Have Yourselves a Merry Little Christmas

Francesca and Elaine take a quick break from work and festive preparations to wish you all best wishes for the season.

Elaine: The trees are decorated. Presents are wrapped. Lights are flickering inside and outside many XmasTreehomes, bringing smiles to everyone who sees them. We often hear that Christmas starts earlier every year, but any excuse to go out for a meal, a drink, a dance and we are there.

My presents are bought and wrapped, but it may surprise you to know I haven’t put my tree up or displayed any decorations. I refuse every year to let Christmas begin until the last weekend before the 25th. My four-year-old grandson will be round on the 19th to decorate the tree and help place my wonderful trashy ornaments. Christmas songs will be playing and when that is done, we will make the mince pies. The seasonal excitement begins and before I turn into a big child I remember the people who won’t be with me this year. Whatever Father Christmas brings you this year, I hope it is accompanied with good health and lots of love.

Have a wonderfully joyous Christmas and may 2016 be a successful and peaceful year for you.

@RobertsElaine11

Francesca: Here are a few things I like about Christmas…

Family:

Children…

Grandchildren…

 

 

…and great-grandchildren!

Celebrating:

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Love and laughter

Good times

Good times with friends

 

 

 

 

 

 

Silliness!

Silliness!

Ghosts of Christmas Past:

 

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In this case, 1968

All these are good elements for a Christmas story. And talking of Christmases past…

My favourite Christmas book:

IMG_8335This was given to me by my husband’s first step father, in 1983. It was his tradition to read it every Christmas. Since he was terminally ill, he passed the tradition onto me. I don’t manage it every year, but it has been read a lot.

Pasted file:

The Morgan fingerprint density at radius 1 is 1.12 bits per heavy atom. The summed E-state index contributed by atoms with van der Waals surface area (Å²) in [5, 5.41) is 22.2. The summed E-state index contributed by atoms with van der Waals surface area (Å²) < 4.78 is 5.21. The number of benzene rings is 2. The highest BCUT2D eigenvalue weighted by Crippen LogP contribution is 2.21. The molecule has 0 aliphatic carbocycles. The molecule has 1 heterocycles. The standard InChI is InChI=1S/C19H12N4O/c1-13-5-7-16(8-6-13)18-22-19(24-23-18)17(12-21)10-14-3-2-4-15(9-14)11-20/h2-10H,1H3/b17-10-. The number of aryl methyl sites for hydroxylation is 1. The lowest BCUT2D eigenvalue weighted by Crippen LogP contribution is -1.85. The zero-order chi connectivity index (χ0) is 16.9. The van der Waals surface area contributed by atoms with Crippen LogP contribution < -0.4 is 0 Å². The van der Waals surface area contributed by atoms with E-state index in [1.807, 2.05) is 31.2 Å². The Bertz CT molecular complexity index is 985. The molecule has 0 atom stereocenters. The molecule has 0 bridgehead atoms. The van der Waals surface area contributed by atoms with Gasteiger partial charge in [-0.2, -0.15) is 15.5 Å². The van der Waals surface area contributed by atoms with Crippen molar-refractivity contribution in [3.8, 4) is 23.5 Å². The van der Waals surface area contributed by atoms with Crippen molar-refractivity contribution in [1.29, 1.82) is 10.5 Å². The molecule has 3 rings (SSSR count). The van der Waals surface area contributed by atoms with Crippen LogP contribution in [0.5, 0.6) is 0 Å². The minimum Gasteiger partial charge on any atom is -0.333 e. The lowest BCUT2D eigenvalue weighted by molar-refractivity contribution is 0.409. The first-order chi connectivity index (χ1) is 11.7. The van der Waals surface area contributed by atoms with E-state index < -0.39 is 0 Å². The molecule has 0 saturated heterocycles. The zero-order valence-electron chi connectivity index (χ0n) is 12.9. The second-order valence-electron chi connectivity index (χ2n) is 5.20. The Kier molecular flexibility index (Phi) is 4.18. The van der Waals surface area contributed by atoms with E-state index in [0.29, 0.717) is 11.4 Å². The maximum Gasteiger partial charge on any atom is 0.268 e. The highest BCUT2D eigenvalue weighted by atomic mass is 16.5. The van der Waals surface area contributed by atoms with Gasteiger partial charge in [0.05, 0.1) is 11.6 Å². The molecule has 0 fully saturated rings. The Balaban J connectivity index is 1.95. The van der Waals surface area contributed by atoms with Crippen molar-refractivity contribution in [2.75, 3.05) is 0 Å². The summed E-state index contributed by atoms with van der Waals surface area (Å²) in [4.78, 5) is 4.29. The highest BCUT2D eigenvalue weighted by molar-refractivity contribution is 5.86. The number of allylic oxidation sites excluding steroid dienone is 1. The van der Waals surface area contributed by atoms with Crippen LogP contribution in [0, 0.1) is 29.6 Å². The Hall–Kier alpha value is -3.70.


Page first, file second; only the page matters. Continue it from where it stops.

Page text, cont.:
“…and it was always said of him that he knew how to keep Christmas well, if any man alive possessed the knowledge. May that be truly said of us, and all of us! And so, as Tiny Tim observed, God Bless Us, Every One!”

A Happy Christmas to you all and a peaceful New Year.

@FCapaldiBurgess

 

 

 

 

 

 

 

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Dreaming Of a Write Christmas?

Francesca and Elaine compare Christmas preparations with their writing

No wonder it took us till 6.30pm to unwrap the presents!

No wonder it took us till 6.30pm one year to unwrap the presents!

Francesca: In recent years, my immediate family has more than doubled from six to thirteen, with the addition of partners, grandchildren and step grandchildren. It’s made Christmas quite expensive, and time consuming, as you can imagine. Eight adults buying presents for seven adults each equals at least fifty-six presents.

This year, one of my daughters came up with the idea of doing a secret Santa for the adults. Our names have gone into a draw and we each have only three people to buy for. One present is chosen off that person’s gift list. One is maybe a smelly or foody present up to a maximum of £10. The third is to be a recycled or pre-loved present, therefore costing nothing.

Perhaps re-set the story in the 1960s?

Perhaps re-set the story in the 1960s?